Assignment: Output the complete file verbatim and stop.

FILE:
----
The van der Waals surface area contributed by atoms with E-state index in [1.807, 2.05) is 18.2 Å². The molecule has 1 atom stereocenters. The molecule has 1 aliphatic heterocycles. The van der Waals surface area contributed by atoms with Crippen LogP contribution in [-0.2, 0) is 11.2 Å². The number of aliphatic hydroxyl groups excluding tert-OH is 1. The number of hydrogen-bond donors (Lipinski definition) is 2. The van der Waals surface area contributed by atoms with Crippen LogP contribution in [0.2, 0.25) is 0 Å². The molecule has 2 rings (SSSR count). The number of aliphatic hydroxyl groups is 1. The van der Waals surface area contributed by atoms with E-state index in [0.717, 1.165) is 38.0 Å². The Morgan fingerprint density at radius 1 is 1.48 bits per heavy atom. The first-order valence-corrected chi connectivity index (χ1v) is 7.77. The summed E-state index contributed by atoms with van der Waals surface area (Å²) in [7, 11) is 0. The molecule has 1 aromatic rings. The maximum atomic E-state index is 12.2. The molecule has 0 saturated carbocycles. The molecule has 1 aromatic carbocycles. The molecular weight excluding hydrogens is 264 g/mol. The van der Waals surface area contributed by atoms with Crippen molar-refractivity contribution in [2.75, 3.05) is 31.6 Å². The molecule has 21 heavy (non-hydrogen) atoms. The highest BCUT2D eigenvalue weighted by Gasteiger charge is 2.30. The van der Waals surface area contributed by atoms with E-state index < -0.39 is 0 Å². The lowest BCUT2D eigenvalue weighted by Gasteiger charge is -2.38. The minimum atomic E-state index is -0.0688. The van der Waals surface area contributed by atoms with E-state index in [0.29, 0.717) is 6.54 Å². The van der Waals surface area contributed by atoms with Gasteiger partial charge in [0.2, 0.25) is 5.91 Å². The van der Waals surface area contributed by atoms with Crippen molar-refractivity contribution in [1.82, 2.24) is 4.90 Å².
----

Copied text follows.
The van der Waals surface area contributed by atoms with E-state index in [1.807, 2.05) is 18.2 Å². The molecule has 1 atom stereocenters. The molecule has 1 aliphatic heterocycles. The van der Waals surface area contributed by atoms with Crippen LogP contribution in [-0.2, 0) is 11.2 Å². The number of aliphatic hydroxyl groups excluding tert-OH is 1. The number of hydrogen-bond donors (Lipinski definition) is 2. The van der Waals surface area contributed by atoms with Crippen LogP contribution in [0.2, 0.25) is 0 Å². The molecule has 2 rings (SSSR count). The number of aliphatic hydroxyl groups is 1. The van der Waals surface area contributed by atoms with E-state index in [0.717, 1.165) is 38.0 Å². The Morgan fingerprint density at radius 1 is 1.48 bits per heavy atom. The first-order valence-corrected chi connectivity index (χ1v) is 7.77. The summed E-state index contributed by atoms with van der Waals surface area (Å²) in [7, 11) is 0. The molecule has 1 aromatic rings. The maximum atomic E-state index is 12.2. The molecule has 0 saturated carbocycles. The molecule has 1 aromatic carbocycles. The molecular weight excluding hydrogens is 264 g/mol. The van der Waals surface area contributed by atoms with Crippen molar-refractivity contribution in [2.75, 3.05) is 31.6 Å². The molecule has 21 heavy (non-hydrogen) atoms. The highest BCUT2D eigenvalue weighted by Gasteiger charge is 2.30. The van der Waals surface area contributed by atoms with E-state index < -0.39 is 0 Å². The lowest BCUT2D eigenvalue weighted by Gasteiger charge is -2.38. The minimum atomic E-state index is -0.0688. The van der Waals surface area contributed by atoms with E-state index in [0.29, 0.717) is 6.54 Å². The van der Waals surface area contributed by atoms with Gasteiger partial charge in [0.2, 0.25) is 5.91 Å². The van der Waals surface area contributed by atoms with Crippen molar-refractivity contribution in [1.82, 2.24) is 4.90 Å².